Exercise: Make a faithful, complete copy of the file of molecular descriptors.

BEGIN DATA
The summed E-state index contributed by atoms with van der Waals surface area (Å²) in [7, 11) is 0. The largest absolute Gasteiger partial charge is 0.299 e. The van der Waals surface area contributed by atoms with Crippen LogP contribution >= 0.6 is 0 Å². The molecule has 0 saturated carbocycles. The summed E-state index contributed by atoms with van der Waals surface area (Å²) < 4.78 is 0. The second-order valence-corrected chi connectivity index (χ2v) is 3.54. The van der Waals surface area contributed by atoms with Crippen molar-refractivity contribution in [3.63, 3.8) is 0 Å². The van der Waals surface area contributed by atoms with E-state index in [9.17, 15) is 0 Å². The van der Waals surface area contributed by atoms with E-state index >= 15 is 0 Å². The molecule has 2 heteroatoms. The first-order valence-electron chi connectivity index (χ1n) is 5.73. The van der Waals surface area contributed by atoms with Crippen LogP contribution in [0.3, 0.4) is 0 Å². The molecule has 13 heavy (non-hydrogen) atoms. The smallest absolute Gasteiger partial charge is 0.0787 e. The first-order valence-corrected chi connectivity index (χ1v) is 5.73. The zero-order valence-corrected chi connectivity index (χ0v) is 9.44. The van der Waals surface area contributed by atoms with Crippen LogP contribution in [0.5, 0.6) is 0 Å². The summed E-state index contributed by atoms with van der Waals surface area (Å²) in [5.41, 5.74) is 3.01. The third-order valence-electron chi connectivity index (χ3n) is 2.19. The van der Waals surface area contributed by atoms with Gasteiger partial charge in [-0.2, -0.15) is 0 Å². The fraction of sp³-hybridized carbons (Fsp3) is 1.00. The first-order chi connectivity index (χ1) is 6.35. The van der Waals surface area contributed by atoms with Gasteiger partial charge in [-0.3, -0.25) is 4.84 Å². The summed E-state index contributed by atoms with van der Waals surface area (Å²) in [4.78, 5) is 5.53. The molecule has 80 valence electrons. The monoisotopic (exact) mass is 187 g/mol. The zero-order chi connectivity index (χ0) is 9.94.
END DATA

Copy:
The summed E-state index contributed by atoms with van der Waals surface area (Å²) in [7, 11) is 0. The largest absolute Gasteiger partial charge is 0.299 e. The van der Waals surface area contributed by atoms with Crippen LogP contribution >= 0.6 is 0 Å². The molecule has 0 saturated carbocycles. The summed E-state index contributed by atoms with van der Waals surface area (Å²) < 4.78 is 0. The second-order valence-corrected chi connectivity index (χ2v) is 3.54. The van der Waals surface area contributed by atoms with Crippen molar-refractivity contribution in [3.63, 3.8) is 0 Å². The van der Waals surface area contributed by atoms with E-state index in [9.17, 15) is 0 Å². The van der Waals surface area contributed by atoms with E-state index >= 15 is 0 Å². The molecule has 2 heteroatoms. The first-order valence-electron chi connectivity index (χ1n) is 5.73. The van der Waals surface area contributed by atoms with Crippen LogP contribution in [0.3, 0.4) is 0 Å². The molecule has 13 heavy (non-hydrogen) atoms. The smallest absolute Gasteiger partial charge is 0.0787 e. The first-order valence-corrected chi connectivity index (χ1v) is 5.73. The zero-order valence-corrected chi connectivity index (χ0v) is 9.44. The van der Waals surface area contributed by atoms with Crippen LogP contribution in [0.5, 0.6) is 0 Å². The summed E-state index contributed by atoms with van der Waals surface area (Å²) in [5.41, 5.74) is 3.01. The third-order valence-electron chi connectivity index (χ3n) is 2.19. The van der Waals surface area contributed by atoms with Gasteiger partial charge in [-0.2, -0.15) is 0 Å². The fraction of sp³-hybridized carbons (Fsp3) is 1.00. The first-order chi connectivity index (χ1) is 6.35. The van der Waals surface area contributed by atoms with Gasteiger partial charge in [-0.3, -0.25) is 4.84 Å². The summed E-state index contributed by atoms with van der Waals surface area (Å²) in [4.78, 5) is 5.53. The molecule has 80 valence electrons. The monoisotopic (exact) mass is 187 g/mol. The zero-order chi connectivity index (χ0) is 9.94.